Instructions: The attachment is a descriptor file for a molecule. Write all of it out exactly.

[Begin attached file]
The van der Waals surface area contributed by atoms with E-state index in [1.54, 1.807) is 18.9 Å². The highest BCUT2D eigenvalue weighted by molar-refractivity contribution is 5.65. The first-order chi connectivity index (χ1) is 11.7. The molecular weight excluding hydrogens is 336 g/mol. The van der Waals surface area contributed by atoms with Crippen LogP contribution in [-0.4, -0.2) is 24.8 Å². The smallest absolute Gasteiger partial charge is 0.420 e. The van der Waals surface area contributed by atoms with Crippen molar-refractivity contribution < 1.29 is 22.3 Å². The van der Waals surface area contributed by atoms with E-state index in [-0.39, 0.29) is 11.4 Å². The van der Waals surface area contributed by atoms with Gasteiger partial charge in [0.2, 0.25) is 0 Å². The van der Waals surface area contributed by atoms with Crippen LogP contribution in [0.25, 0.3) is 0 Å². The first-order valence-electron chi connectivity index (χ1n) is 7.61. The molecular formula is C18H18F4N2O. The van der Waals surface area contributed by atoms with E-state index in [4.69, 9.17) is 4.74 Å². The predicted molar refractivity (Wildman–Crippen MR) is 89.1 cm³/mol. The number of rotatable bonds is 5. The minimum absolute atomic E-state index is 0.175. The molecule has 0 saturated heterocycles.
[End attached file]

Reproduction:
The van der Waals surface area contributed by atoms with E-state index in [1.54, 1.807) is 18.9 Å². The highest BCUT2D eigenvalue weighted by molar-refractivity contribution is 5.65. The first-order chi connectivity index (χ1) is 11.7. The molecular weight excluding hydrogens is 336 g/mol. The van der Waals surface area contributed by atoms with Crippen LogP contribution in [-0.4, -0.2) is 24.8 Å². The smallest absolute Gasteiger partial charge is 0.420 e. The van der Waals surface area contributed by atoms with Crippen molar-refractivity contribution < 1.29 is 22.3 Å². The van der Waals surface area contributed by atoms with E-state index in [-0.39, 0.29) is 11.4 Å². The van der Waals surface area contributed by atoms with Gasteiger partial charge in [0.2, 0.25) is 0 Å². The van der Waals surface area contributed by atoms with Crippen LogP contribution in [0.25, 0.3) is 0 Å². The first-order valence-electron chi connectivity index (χ1n) is 7.61. The molecular formula is C18H18F4N2O. The van der Waals surface area contributed by atoms with E-state index in [4.69, 9.17) is 4.74 Å². The predicted molar refractivity (Wildman–Crippen MR) is 89.1 cm³/mol. The number of rotatable bonds is 5. The minimum absolute atomic E-state index is 0.175. The molecule has 0 saturated heterocycles.